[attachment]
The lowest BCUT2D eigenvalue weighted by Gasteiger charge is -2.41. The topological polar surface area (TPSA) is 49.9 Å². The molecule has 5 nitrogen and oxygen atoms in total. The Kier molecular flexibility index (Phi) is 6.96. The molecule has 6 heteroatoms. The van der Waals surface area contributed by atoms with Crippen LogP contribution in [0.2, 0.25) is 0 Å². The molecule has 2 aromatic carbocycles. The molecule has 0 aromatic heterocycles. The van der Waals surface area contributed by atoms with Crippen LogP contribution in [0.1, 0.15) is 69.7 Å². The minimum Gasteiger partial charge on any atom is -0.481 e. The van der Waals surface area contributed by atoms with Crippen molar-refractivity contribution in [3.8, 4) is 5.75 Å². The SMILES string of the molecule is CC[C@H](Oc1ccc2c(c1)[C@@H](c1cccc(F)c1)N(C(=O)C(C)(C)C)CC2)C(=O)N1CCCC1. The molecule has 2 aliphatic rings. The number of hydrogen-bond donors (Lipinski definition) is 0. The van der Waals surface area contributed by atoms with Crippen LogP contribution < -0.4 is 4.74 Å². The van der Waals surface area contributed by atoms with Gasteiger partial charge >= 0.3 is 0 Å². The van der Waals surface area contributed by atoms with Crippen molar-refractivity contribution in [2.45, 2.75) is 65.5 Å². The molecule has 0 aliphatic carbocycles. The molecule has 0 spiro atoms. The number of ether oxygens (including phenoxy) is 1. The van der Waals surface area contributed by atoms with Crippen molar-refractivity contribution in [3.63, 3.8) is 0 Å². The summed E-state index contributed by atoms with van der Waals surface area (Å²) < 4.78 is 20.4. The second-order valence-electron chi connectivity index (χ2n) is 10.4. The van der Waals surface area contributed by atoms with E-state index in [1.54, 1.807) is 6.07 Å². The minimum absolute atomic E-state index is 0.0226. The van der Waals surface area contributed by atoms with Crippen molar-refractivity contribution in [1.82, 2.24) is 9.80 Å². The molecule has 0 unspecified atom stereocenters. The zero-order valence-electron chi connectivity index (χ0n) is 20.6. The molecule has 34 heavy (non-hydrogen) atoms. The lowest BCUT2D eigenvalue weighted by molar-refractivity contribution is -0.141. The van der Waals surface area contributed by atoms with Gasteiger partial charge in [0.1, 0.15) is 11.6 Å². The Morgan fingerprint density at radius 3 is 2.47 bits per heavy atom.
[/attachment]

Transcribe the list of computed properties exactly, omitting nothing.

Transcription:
The lowest BCUT2D eigenvalue weighted by Gasteiger charge is -2.41. The topological polar surface area (TPSA) is 49.9 Å². The molecule has 5 nitrogen and oxygen atoms in total. The Kier molecular flexibility index (Phi) is 6.96. The molecule has 6 heteroatoms. The van der Waals surface area contributed by atoms with Crippen LogP contribution in [0.2, 0.25) is 0 Å². The molecule has 2 aromatic carbocycles. The molecule has 0 aromatic heterocycles. The van der Waals surface area contributed by atoms with Crippen LogP contribution in [0.1, 0.15) is 69.7 Å². The minimum Gasteiger partial charge on any atom is -0.481 e. The van der Waals surface area contributed by atoms with Crippen molar-refractivity contribution in [3.8, 4) is 5.75 Å². The SMILES string of the molecule is CC[C@H](Oc1ccc2c(c1)[C@@H](c1cccc(F)c1)N(C(=O)C(C)(C)C)CC2)C(=O)N1CCCC1. The molecule has 2 aliphatic rings. The number of hydrogen-bond donors (Lipinski definition) is 0. The van der Waals surface area contributed by atoms with Crippen LogP contribution < -0.4 is 4.74 Å². The van der Waals surface area contributed by atoms with Gasteiger partial charge >= 0.3 is 0 Å². The van der Waals surface area contributed by atoms with Crippen molar-refractivity contribution in [2.45, 2.75) is 65.5 Å². The molecule has 0 aliphatic carbocycles. The molecule has 0 spiro atoms. The number of ether oxygens (including phenoxy) is 1. The van der Waals surface area contributed by atoms with Crippen molar-refractivity contribution in [3.63, 3.8) is 0 Å². The summed E-state index contributed by atoms with van der Waals surface area (Å²) < 4.78 is 20.4. The second-order valence-electron chi connectivity index (χ2n) is 10.4. The van der Waals surface area contributed by atoms with E-state index in [1.54, 1.807) is 6.07 Å². The minimum absolute atomic E-state index is 0.0226. The van der Waals surface area contributed by atoms with Crippen molar-refractivity contribution in [1.82, 2.24) is 9.80 Å². The molecule has 0 unspecified atom stereocenters. The zero-order valence-electron chi connectivity index (χ0n) is 20.6. The molecule has 34 heavy (non-hydrogen) atoms. The lowest BCUT2D eigenvalue weighted by molar-refractivity contribution is -0.141. The van der Waals surface area contributed by atoms with Gasteiger partial charge in [0.1, 0.15) is 11.6 Å². The Morgan fingerprint density at radius 3 is 2.47 bits per heavy atom.